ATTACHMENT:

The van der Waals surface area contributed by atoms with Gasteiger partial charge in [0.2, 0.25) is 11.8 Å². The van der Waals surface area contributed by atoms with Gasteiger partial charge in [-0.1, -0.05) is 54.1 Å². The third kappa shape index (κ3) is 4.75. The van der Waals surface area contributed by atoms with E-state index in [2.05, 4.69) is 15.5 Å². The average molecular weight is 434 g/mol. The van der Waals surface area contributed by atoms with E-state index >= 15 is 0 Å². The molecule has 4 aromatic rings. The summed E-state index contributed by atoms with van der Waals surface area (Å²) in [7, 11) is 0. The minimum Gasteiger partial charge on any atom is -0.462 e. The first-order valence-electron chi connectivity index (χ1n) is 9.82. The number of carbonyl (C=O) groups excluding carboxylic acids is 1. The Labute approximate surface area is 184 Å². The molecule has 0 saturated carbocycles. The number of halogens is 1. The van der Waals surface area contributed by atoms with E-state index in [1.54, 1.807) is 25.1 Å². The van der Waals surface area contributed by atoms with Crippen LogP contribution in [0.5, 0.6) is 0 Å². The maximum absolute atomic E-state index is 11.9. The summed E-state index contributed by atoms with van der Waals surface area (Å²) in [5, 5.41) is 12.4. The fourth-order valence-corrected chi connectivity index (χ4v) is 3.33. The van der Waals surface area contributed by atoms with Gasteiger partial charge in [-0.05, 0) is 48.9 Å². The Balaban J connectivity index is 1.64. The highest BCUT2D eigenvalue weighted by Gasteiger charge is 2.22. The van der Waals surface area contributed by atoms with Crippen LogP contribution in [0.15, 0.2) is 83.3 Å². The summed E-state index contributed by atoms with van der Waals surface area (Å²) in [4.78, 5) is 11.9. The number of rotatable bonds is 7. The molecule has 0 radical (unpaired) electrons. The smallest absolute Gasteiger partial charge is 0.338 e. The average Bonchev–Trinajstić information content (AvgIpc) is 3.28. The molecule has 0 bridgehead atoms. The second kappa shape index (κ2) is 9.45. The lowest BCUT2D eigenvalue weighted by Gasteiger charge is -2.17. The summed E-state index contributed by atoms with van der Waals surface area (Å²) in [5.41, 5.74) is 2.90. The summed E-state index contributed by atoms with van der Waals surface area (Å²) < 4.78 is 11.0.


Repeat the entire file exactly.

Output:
The van der Waals surface area contributed by atoms with Gasteiger partial charge in [0.2, 0.25) is 11.8 Å². The van der Waals surface area contributed by atoms with Gasteiger partial charge in [-0.1, -0.05) is 54.1 Å². The third kappa shape index (κ3) is 4.75. The van der Waals surface area contributed by atoms with E-state index in [2.05, 4.69) is 15.5 Å². The average molecular weight is 434 g/mol. The van der Waals surface area contributed by atoms with E-state index >= 15 is 0 Å². The molecule has 4 aromatic rings. The summed E-state index contributed by atoms with van der Waals surface area (Å²) in [7, 11) is 0. The minimum Gasteiger partial charge on any atom is -0.462 e. The first-order valence-electron chi connectivity index (χ1n) is 9.82. The number of carbonyl (C=O) groups excluding carboxylic acids is 1. The Labute approximate surface area is 184 Å². The molecule has 0 saturated carbocycles. The number of halogens is 1. The van der Waals surface area contributed by atoms with E-state index in [1.54, 1.807) is 25.1 Å². The van der Waals surface area contributed by atoms with Crippen LogP contribution in [0.5, 0.6) is 0 Å². The maximum absolute atomic E-state index is 11.9. The summed E-state index contributed by atoms with van der Waals surface area (Å²) in [5, 5.41) is 12.4. The fourth-order valence-corrected chi connectivity index (χ4v) is 3.33. The van der Waals surface area contributed by atoms with Gasteiger partial charge in [-0.05, 0) is 48.9 Å². The Balaban J connectivity index is 1.64. The highest BCUT2D eigenvalue weighted by Gasteiger charge is 2.22. The van der Waals surface area contributed by atoms with Crippen LogP contribution in [0.15, 0.2) is 83.3 Å². The summed E-state index contributed by atoms with van der Waals surface area (Å²) in [4.78, 5) is 11.9. The number of rotatable bonds is 7. The molecule has 0 radical (unpaired) electrons. The smallest absolute Gasteiger partial charge is 0.338 e. The average Bonchev–Trinajstić information content (AvgIpc) is 3.28. The molecule has 0 bridgehead atoms. The second kappa shape index (κ2) is 9.45. The lowest BCUT2D eigenvalue weighted by Gasteiger charge is -2.17. The summed E-state index contributed by atoms with van der Waals surface area (Å²) in [5.41, 5.74) is 2.90. The summed E-state index contributed by atoms with van der Waals surface area (Å²) < 4.78 is 11.0.